Skip to main content

Pulaski salon reopens with fresh look, new location after fire

Tree trimming accident destroyed A Kut Above, several private residences

share arrow printer bookmark flag

February 6, 2024

PULASKI — There are bad hair days, and then there’s what happened to Dawn Tooley-Sinnaeve last fall.

On Sept. 14 of last year, while working at her Pulaski salon, A Kut Above, Tooley-Sinnaeve said what happened seemed, at first, little more than a power outage as she and fellow stylist Sara Dimick were working with clients.

The only inconvenience Tooley-Sinnaeve said she and Dimick anticipated from the outage was needing to cancel that afternoon’s appointments due to the lack of electricity.

Knowing a tree-cutting service had been working behind the salon, Tooley-Sinnaeve said she opened the salon’s backdoor and confirmed an errant tree branch had downed a power line.

She said the workers warned her not to come outside due to the electrical risk, so she went back inside to continue calling clients to reschedule.

Sudden tragedy
Within 10-20 minutes, Tooley-Sinnaeve said, “you could hear what sounded like popcorn — like a campfire crackle.”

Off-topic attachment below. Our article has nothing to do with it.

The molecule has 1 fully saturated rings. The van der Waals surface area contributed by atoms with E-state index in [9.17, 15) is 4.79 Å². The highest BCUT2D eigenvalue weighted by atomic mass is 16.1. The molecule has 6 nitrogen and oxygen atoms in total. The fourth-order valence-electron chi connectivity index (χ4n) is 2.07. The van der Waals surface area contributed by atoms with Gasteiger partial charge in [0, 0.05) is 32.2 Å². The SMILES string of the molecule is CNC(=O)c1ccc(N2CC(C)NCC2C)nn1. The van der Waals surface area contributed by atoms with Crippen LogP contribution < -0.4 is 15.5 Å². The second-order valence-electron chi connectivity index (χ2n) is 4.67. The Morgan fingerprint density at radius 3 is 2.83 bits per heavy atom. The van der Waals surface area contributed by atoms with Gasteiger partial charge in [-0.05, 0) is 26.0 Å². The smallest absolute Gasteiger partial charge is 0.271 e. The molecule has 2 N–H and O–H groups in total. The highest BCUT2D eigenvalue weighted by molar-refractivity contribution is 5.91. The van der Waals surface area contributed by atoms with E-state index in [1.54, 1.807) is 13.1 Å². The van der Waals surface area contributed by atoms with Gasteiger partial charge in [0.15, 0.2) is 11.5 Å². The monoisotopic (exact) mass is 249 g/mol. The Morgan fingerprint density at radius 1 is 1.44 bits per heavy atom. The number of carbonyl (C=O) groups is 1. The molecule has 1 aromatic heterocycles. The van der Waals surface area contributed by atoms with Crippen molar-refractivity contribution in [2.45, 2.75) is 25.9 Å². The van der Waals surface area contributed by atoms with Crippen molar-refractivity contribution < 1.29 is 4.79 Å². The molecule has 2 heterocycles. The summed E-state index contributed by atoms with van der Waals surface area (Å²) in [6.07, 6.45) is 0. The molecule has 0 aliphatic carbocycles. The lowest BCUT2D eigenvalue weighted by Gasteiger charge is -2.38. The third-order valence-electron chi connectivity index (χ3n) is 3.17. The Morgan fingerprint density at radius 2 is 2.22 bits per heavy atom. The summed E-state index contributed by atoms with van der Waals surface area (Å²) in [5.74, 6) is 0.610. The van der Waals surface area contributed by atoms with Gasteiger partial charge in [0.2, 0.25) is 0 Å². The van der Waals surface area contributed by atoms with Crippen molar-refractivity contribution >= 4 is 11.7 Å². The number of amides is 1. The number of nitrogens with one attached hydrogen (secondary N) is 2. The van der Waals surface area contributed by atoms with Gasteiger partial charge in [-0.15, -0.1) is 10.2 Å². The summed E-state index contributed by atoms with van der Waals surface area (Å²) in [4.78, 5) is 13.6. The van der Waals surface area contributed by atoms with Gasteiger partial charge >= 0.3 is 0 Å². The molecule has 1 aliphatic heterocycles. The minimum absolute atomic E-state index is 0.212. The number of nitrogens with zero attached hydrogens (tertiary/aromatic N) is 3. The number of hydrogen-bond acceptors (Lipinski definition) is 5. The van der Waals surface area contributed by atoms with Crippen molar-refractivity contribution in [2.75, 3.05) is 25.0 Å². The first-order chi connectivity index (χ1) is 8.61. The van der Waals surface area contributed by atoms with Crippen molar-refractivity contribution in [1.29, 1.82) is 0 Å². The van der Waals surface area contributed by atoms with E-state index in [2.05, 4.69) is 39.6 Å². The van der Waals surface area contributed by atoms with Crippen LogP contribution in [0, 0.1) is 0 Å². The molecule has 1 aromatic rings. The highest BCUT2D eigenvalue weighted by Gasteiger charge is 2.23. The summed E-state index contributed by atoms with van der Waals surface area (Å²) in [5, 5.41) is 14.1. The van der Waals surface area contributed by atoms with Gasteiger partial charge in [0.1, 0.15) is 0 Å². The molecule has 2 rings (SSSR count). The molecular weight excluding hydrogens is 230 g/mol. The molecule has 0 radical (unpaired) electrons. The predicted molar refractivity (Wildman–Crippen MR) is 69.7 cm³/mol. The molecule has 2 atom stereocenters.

“My first thought was, ‘oh, Sara is making popcorn’ — but I realized that wasn’t happening because there was no power,” she said.

At that point Tooley-Sinnaeve said she glanced through the windows of the door leading to her back storeroom, revealing the worst nightmare of any passionate business owner — a blazing fire.

“By the time we saw that, we turned around to call 9-1-1 and looked up, and it was like a fog machine on Halloween,” she said. “Smoke was already rolling through the ceilings at that point.”

Fearing a possible explosion, Tooley-Sinnaeve said she and Dimick grabbed their purses, their books and “whatever was right there” and ran out of the building’s front door.

“Hindsight says I wish I would have grabbed my Dyson hairdryer,” she said, “But at that point, you’re thinking ‘get the heck out.'”

Sheer perseverance
Tooley-Sinnaeve said she first got into her profession when she opened A Kut Above 23 years ago.

Over that time, she said she had built up clientele in Pulaski and beyond, leading her to move her salon to a more suitable second location, where she said she had been operating for the past six years.

Witnessing the destruction both during and after the fire, Tooley-Sinnaeve said, was an “out of body” experience.

“I didn’t even know what to think — I was in such shock watching it,” she said. “It was heart-wrenching. Six years of my life, and everything I worked for, were gone.”

Julie Baranczyk, left, Dawn Tooley-Sinnaeve, center, and Sara Dimick are excited to welcome clients to the new A Kut Above location. Matthew Day Photo

In the days after the fire, Tooley-Sinnaeve said she experienced trouble sleeping — overloaded with thoughts.

She said she would often try to channel her restlessness into productivity, imagining every part of her former salon and cataloging a list of all the supplies, equipment, furniture and every other item she lost to the fire, as part of her insurance claim.

Though her mind would race, Tooley-Sinnaeve said one thought never occurred to her — quitting.